The Rise of Employee Disengagement

From “quiet quitting” to “soft quitting,” what started as a TikTok video about doing the bare minimum at work quickly went viral. Though, this isn’t a new concept. In fact, it’s a telltale symptom of employee disengagement.

According to a recent Gallup study, disengagement is a growing problem in the U.S. After a decade of upward trends in employee engagement, more than one-half of U.S. employees are now quiet quitting.

What Causes Employee Disengagement?

Studies have shown mistrust in leadership, lack of growth opportunities and failure to unlock employees’ full potential are among the factors that contribute to employee disengagement. But look a little closer and you’ll see that those things all boil down to issues within a company’s culture. It’s a company’s job to define their standards from a cultural and performance standpoint. When these standards are clear, it’s easier to identify where disengagement is happening and come up with ways to solve it.

Poor Management Practices

It would be an understatement to say that the last few years haven’t been easy. The sudden shift to remote and hybrid work paired with social unrest and uncertainty about the future forced many leaders to adopt an inward focus. As we emerge from the COVID-19 pandemic into a “new normal,” it’s clear that managers are still operating in a survival mindset.

Managers have a huge impact on employee engagement. In fact, research shows that employees who feel a strong connection to their employer are 75 times more likely to be engaged than those who don’t feel connected. But to create this kind of connection, managers need to replace transactional engagement with transformational engagement. This means focusing on actions that can drive real, meaningful change within themselves, their employees and the entire organization.

Employees in every industry expect transparency from leadership. If leaders don’t deliver, disengagement and high employee turnover can become more prevalent.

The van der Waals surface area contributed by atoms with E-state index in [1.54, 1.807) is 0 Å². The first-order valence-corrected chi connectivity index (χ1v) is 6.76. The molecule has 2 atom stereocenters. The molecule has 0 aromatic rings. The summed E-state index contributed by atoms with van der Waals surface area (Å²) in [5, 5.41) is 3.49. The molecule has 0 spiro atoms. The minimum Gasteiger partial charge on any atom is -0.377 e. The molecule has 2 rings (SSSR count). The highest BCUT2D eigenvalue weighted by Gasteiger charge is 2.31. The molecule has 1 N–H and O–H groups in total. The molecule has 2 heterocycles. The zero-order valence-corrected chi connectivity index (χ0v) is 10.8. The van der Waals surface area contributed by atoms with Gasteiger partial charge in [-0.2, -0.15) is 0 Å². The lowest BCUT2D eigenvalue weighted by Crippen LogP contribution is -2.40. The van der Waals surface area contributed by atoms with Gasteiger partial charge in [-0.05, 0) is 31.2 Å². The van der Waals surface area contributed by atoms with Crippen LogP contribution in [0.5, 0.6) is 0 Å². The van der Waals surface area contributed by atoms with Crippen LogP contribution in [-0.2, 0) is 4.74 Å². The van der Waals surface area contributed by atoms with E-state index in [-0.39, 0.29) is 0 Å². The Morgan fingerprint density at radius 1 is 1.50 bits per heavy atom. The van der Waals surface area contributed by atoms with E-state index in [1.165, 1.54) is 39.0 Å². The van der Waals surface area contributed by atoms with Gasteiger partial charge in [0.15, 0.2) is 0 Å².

Establishing an Upskilling Strategy

Seeing disengagement in the workplace can be discouraging, but managers have the power to turn the tide. An upskilling strategy can be the key to combating employee disengagement. Traditionally, upskilling talent has meant identifying training or knowledge gaps and offering development opportunities for employees to learn new skills. This is a win-win for employers and employees alike — the employee finds opportunities for advancement while the company closes a skills gap.

However, upskilling efforts need to go way beyond skills development. Employees need room to develop a growth mindset and to discover their unique purpose and identity. We must subscribe to the belief that upskilling is rooted in personal accountability and that it has the power to create positive, long-term effects on our employees’ lives.

Blended and Multimodal Learning

There are a variety of ways to upskill employees and it’s important to understand that how learning opportunities are delivered is just as important as the content being delivered.

Blended and multimodal learning incorporates a variety of teaching and communication methodologies to support a holistic training program. Blended learning combines traditional classroom-based teaching styles with digital learning tools whereas multimodal learning leverages a variety of resources that appeal to different learning preferences.

Offering a variety of upskilling strategies and methods not only increases engagement, but also creates an inclusive training program.

The Value of a Learning Culture

Investing in upskilling can empower employees to feel in control of their career path and their life. A company that invests in upskilling employees is committed to creating an environment where their people can learn and grow. When employees feel that their goals are supported by their employers, they have more incentive to be engaged, productive team members.

I firmly believe that every employee has a personal responsibility to want to learn and better themselves. But organizations and leaders also have an obligation to create and sustain a learning culture that invests in and supports employees in the short and long term. When employees are offered a variety of learning and development opportunities, companies are more likely to make strides in reducing employee disengagement and putting quiet quitting to rest.